Ferro gets five years
Upland man sentenced to prison for weapons stockpile
by Rod Leveque
Aug. 27, 2007
Reprinted from Inland Valley Daily Bulletin - Ontario,CA
RIVERSIDE - An Upland man who illegally stored a massive weapons arsenal inside his upscale suburban home was sentenced to more than five years in federal prison Monday.
Robert Ferro, who claimed he amassed many of the guns in preparation for the overthrow of Cuban dictator Fidel Castro, was also fined $75,000 as part of his punishment.
The prison sentence handed down by Judge Virginia A. Phillips was not only substantially stiffer than the 21 months sought by Ferro's attorneys, but also was harsher than what federal prosecutors had asked for.
The judge showed little mercy for Ferro during the hearing, saying she was especially bothered Ferro kept such a large cache of deadly weapons in a residential neighborhood.
"This is a serious offense," the judge said.
Police found more than 1,500 guns during an April 2006 search of Ferro's home on Tapia Way. The arsenal included machine guns, short barreled rifles, a live hand grenade, 130 silencers, a rocket launcher tube and about 89,000 rounds of ammunition.
Ferro is not allowed to have any guns because of a 1992 felony conviction for possession of explosives on a Pomona chicken ranch. In that case, prosecutors alleged he was using the
ranch in preparation for an invasion of Cuba.
Ferro pleaded guilty in June to a single count of illegal weapons possession. As a result of his plea, he faced a maximum sentence of nearly seven years in prison.
Ferro, 63, spoke briefly during his sentencing hearing in federal court in Riverside Monday morning.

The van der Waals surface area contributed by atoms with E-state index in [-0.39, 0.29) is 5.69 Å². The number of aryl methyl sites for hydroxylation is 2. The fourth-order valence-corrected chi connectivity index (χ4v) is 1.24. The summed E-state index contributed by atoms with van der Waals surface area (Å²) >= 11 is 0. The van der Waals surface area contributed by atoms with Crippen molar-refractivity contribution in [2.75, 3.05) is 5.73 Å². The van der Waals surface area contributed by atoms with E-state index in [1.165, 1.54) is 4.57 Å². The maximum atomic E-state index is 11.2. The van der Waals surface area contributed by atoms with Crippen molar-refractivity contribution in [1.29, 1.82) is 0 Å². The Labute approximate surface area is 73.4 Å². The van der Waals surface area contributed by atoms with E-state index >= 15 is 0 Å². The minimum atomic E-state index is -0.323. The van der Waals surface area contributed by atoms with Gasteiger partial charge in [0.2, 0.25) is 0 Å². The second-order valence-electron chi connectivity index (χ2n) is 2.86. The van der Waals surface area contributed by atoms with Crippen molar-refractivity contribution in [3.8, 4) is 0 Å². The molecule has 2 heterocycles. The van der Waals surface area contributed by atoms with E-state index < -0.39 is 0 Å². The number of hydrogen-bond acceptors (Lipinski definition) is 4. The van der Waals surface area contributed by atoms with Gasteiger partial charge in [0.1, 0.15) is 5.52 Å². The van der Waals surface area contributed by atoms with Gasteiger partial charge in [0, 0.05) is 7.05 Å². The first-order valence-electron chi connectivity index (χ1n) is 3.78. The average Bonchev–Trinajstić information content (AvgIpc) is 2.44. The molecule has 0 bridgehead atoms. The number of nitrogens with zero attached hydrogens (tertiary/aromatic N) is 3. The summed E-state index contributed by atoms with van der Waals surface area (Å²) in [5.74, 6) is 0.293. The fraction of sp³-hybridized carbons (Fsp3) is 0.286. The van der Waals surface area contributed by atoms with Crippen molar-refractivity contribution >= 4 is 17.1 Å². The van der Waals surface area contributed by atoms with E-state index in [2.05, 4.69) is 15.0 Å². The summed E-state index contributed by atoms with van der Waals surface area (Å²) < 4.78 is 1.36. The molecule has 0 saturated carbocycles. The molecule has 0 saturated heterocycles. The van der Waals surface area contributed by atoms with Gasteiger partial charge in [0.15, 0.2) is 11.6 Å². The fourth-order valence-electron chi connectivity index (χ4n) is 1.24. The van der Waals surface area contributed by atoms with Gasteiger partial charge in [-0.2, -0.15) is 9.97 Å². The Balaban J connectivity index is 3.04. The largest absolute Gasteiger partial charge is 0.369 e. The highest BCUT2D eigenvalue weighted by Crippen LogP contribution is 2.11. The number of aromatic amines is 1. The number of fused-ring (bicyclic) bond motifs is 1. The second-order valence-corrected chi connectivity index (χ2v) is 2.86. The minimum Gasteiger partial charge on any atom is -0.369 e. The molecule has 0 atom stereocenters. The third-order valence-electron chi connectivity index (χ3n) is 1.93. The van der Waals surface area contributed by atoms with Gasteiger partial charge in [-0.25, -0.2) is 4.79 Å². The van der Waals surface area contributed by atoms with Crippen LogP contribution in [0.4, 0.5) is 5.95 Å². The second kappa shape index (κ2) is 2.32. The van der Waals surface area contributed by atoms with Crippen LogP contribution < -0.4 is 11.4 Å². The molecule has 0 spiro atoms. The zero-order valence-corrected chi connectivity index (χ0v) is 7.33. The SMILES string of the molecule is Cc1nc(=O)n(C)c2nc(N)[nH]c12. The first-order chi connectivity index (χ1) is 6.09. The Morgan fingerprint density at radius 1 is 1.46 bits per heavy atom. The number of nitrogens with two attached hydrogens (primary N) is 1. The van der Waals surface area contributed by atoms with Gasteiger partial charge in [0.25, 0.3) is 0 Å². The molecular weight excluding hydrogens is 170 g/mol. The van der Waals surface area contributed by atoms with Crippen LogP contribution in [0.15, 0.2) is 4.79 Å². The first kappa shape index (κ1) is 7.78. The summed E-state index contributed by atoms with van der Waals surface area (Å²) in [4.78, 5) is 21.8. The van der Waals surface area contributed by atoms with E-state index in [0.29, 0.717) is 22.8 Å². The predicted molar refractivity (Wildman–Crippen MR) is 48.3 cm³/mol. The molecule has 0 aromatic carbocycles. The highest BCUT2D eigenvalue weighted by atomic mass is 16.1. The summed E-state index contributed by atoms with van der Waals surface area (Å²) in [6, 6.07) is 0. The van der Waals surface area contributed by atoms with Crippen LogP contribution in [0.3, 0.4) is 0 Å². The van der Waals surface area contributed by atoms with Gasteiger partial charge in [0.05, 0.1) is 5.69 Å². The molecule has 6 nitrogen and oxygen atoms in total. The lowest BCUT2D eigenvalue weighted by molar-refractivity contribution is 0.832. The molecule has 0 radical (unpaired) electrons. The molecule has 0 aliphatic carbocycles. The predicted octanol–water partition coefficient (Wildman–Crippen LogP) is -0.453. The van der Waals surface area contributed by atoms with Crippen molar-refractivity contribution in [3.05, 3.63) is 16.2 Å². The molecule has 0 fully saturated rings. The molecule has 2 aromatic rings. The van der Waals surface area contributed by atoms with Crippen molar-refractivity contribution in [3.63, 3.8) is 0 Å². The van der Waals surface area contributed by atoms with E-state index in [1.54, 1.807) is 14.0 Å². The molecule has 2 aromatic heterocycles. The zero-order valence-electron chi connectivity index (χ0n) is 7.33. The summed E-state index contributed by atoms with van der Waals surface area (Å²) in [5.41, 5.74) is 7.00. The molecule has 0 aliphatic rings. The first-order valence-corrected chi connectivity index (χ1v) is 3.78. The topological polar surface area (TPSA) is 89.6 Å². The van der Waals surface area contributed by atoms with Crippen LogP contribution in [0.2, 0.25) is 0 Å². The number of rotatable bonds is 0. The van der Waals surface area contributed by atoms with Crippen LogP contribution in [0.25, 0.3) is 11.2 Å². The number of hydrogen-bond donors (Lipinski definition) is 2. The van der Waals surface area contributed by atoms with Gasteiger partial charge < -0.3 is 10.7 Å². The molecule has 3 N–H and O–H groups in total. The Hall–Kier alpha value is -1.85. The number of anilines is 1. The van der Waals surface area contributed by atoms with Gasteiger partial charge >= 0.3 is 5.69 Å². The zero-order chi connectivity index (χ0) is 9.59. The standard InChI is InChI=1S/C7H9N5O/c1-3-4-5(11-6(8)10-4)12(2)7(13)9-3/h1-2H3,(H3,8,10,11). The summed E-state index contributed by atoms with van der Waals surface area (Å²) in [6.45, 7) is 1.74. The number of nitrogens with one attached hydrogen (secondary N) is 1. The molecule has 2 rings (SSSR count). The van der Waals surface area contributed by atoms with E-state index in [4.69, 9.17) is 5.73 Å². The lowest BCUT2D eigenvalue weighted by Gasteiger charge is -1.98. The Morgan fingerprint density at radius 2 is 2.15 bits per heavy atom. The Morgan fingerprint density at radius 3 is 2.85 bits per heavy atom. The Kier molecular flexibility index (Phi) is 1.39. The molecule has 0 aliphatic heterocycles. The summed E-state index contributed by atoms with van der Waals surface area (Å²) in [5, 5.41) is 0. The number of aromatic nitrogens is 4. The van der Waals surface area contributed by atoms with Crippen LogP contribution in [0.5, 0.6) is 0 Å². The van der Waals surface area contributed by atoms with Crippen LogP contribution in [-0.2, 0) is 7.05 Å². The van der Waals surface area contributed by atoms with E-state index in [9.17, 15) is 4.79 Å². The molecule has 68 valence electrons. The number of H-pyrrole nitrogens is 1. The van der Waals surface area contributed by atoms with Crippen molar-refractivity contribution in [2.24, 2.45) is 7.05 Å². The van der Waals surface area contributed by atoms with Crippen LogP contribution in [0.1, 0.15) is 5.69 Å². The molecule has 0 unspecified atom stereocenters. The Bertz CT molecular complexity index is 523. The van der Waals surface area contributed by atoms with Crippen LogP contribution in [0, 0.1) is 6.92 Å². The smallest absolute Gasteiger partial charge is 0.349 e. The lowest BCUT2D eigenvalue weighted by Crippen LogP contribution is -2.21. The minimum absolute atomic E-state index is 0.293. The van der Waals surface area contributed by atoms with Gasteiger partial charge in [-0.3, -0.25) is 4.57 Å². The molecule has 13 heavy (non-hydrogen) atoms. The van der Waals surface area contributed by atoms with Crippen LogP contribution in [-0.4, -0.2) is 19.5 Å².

He told the judge many of the guns were collectibles he gathered as an investment over the past 43 years.
The others he intended to use against Castro, and never posed any danger to anyone else, he said.
"I never hurt anyone in the U.S.," he said. "I love this country." Moments later he added, "I want to go to Cuba and get rid of Castro."
Ferro said he believed he had the government's blessing to have the guns because authorities seized them in 1991 while investigating the explosives case, and then gave them back.
"Maybe it was wrong," he said. "I don't know. They didn't charge me in 1991, so I thought it was OK to keep them until we went to Cuba."
Phillips was not persuaded by Ferro's explanations.
"None of them are convincing and all of them reflect a lack of respect for the law," the judge said.
Phillips told attorneys Monday that the similarities between Ferro's prior case and his current one indicate he is a danger to the community and a likely candidate to re-offend.
Ferro's attorneys had asked the judge for leniency, claiming a sentence of four or five years in prison amounted to a death sentence for Ferro.
Ferro has diabetes and a bad heart, and will not get the medical attention he needs while he's locked up, they claimed.
"He will die in prison," defense attorney Rhonda A. Anderson told the judge Monday. "Statistically it's clear he's at the tail end of his life."
The judge was unmoved.
Ferro's attorneys said they will consider appealing the sentence.
Assistant U.S. Attorney Dennise Willett declined to comment.